People use cosmetics to enhance their beauty. These products range from lipstick and nail polish to deodorant, perfume and hairspray. Get the facts before using cosmetics.
Bad Reactions to Cosmetics? Watch the video to learn how to report serious problems to FDA.
- Read the label. Follow all directions.
- Wash your hands before you use the product.
- Do not share makeup.
- Keep the containers clean and closed tight when not in use.
- Throw away cosmetics if the color or smell changes.
- Do not use spray cans while you are smoking or near an open flame. It could start a fire.
- Use aerosols or sprays in a place with good air flow.
- Do not add saliva or water to mascara. You could add germs.
- Throw away your eye makeup if you get an eye infection.
- Do not use cosmetics near your eyes unless they are meant for your eyes. For example, do not use lip liner on your eyes.
- Do not dye or tint your eyelashes at home. The FDA has provided for the safe use of silver nitrate as a color additive, in professional-use only cosmetics, to color eyebrows and eyelashes. Use is restricted to up to 4 percent silver nitrate (by weight) in a viscous gel product. These silver nitrate containing cosmetic products are not intended for use on persons under the age of 16 or for application for longer than 1 minute. Furthermore, these products are not for distribution or direct sale to consumers.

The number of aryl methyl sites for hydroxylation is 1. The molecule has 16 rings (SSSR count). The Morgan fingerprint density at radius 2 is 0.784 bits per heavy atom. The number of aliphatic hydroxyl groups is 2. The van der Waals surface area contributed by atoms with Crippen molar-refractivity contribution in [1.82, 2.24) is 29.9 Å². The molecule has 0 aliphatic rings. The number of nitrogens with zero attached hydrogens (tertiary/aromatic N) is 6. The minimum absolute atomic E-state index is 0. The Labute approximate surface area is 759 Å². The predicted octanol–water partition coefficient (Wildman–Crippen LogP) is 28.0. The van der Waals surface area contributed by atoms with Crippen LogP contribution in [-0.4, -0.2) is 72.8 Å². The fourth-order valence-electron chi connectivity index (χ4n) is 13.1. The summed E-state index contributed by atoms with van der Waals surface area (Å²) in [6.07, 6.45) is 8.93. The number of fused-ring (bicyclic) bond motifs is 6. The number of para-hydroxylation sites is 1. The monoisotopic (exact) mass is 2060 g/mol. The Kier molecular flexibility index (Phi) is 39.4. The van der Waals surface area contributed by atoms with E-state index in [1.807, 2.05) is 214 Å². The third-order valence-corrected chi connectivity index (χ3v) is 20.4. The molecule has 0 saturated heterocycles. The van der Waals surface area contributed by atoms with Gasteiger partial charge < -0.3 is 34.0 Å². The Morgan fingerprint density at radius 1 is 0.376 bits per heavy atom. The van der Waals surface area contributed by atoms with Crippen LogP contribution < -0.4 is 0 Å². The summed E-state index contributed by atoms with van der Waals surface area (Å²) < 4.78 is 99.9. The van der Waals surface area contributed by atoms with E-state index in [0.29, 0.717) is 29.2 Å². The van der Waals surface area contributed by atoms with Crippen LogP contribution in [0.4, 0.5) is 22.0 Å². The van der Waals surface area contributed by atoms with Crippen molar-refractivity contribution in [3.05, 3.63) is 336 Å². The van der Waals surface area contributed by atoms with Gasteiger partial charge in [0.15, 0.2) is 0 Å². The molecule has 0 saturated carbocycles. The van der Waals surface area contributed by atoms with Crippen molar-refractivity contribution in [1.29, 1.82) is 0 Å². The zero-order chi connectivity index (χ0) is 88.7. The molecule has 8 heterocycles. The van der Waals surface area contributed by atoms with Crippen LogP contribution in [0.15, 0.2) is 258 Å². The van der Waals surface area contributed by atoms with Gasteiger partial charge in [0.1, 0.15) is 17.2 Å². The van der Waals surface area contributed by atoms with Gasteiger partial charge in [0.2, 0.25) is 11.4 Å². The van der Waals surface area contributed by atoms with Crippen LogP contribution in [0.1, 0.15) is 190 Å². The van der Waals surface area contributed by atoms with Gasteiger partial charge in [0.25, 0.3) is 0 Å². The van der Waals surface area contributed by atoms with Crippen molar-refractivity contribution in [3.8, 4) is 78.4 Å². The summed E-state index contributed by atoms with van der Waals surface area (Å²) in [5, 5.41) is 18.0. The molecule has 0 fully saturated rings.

- Hold still! Even a slight scratch with the mascara wand or other applicator can result in a serious infection. Do not apply makeup in the car or on the bus.
FDA does not test cosmetics before they are sold in stores. However, FDA does monitor the safety of cosmetic products. Tell FDA if you have a rash, redness, burns, or other serious problems after using cosmetics.
What Should You Do?
- Stop using the product.
- Call your healthcare provider to find out how to take care of the problem.
- Report serious problems to FDA at: www.fda.gov/medwatch/report.htm or 1-800-332-1088.
Read the label including the list of ingredients, warnings, and tips on how to use it safely.
- Hypoallergenic: Do not assume that the product will not cause allergic reactions. FDA does not define what it means to be labeled ‘hypoallergenic’.
- Organic or Natural: The source of the ingredients does not determine how safe it is. Do not assume that these products are safer than products made with ingredients from other sources. FDA does not define what it means to be labeled ‘organic’ or ‘natural’.
- Expiration Dates: Cosmetics are not required to have an expiration date. A cosmetic product may go bad if you store it the wrong way like if it is unsealed or in a place that is too warm or too moist.
To Learn More
- Learn more about Cosmetics from CFSAN
- NEW Skin Facts! What You Need to Know About Skin Lightening Products
- NEW Skin Facts! Resources
- Fragrances in Cosmetics
Resources For You
- How to Report a Cosmetic Related Complaint
- Are Some Cosmetics Promising Too Much?
- Hair Dye and Hair Relaxers
- College Women's Health
- Get Other FDA Publications for Women
- For Women Homepage